Friday, October 12, 2012

What Are the Benefits of a Business Plan?

Creating a business plan allows you to identify potential problems and opportunities your business might face, avoid penalties, fines or other legal problems, adapt to changes in the marketplace and let you expand or contract from a position of objectivity. You can share a business plan with potential partners, advisers and sources of funding. The Small Business Administration suggests that a business plan be a work in progress you should keep current.

Aids in Obtaining Funding

Potential investors will have a variety of questions about your potential or existing business. A complete business plan not only provides them with answers, but shows that you are organized and have considered all of the marketing, legal, financial, human resources and other aspects of running a business. A thorough business plan will increase your chance of obtain venture capital and bank loans.

Helps Get Advice

Business professionals may be more likely to give you free advice about your business if they can comment objectively on numbers, rather than having to give you their personal opinion of your "great idea." Organizations such as the Service Core of Retired Executives will not only give you free advice on launching a business, but will assign an executive to read your business plan and offer suggestions for improving it.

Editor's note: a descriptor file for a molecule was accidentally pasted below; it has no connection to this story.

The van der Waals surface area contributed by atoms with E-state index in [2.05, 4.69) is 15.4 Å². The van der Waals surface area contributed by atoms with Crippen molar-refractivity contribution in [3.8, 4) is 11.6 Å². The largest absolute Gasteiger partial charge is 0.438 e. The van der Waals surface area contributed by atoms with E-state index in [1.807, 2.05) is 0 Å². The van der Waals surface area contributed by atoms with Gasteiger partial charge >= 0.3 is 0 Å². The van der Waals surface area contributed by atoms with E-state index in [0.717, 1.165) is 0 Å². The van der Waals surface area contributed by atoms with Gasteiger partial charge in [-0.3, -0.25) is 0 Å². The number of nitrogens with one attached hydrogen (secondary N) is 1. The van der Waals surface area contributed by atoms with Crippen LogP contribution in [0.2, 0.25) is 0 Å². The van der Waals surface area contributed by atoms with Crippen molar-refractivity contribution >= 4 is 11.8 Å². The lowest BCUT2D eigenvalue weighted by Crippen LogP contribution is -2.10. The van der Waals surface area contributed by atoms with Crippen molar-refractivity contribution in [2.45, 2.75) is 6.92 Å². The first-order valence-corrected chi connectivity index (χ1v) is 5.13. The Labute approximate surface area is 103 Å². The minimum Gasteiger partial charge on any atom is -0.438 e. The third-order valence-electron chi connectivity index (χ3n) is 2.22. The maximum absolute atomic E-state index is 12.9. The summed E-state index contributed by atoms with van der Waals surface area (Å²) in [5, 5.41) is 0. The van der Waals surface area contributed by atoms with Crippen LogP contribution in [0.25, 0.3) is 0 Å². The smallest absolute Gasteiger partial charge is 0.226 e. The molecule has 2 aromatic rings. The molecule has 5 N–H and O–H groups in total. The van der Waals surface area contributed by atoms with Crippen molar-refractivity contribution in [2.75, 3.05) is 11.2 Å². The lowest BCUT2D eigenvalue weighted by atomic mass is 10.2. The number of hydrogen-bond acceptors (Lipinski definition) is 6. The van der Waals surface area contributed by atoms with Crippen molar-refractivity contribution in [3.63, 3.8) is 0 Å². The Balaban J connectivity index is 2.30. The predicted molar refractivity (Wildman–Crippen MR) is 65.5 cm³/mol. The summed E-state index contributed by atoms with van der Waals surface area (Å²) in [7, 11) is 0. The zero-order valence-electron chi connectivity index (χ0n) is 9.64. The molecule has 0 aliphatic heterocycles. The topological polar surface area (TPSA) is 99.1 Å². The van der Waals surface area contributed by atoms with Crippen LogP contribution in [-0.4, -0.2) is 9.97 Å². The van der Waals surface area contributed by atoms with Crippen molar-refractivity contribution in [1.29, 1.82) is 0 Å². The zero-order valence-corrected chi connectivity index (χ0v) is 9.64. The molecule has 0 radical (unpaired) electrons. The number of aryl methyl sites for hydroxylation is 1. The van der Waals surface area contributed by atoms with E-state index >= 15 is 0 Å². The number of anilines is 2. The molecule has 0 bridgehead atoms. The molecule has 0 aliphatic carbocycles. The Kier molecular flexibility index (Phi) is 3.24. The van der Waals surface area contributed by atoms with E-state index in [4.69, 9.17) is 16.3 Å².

Identifies Problems

A thorough business plan addresses all areas of starting and running your business plan. As you research the information you wish to include in your business plans, you may learn that suppositions you made about your marketing budgets, cost of materials, licensing and permitting, labor costs, real estate or leases and other critical aspects of your business are incorrect. Learning this before you launch your business gives you time to make adjustments before you have signed contracts and committed funds. Business plans include budgets that help you manage cashflow -- critical to keeping your business running.

Provides Exit Strategy

In addition to providing benchmarks for success, a good business plan sets realistic criteria for shutting down the business to prevent your throwing good money after bad. A business failure can be very emotional and business owners are often not objective in the face of that reality. Solid numbers that tell you the business is untenable will help you make the decision to shut down a failing business easier and will prevent you from losing more of your or your investors' money than necessary.

Minimizes Legal Problems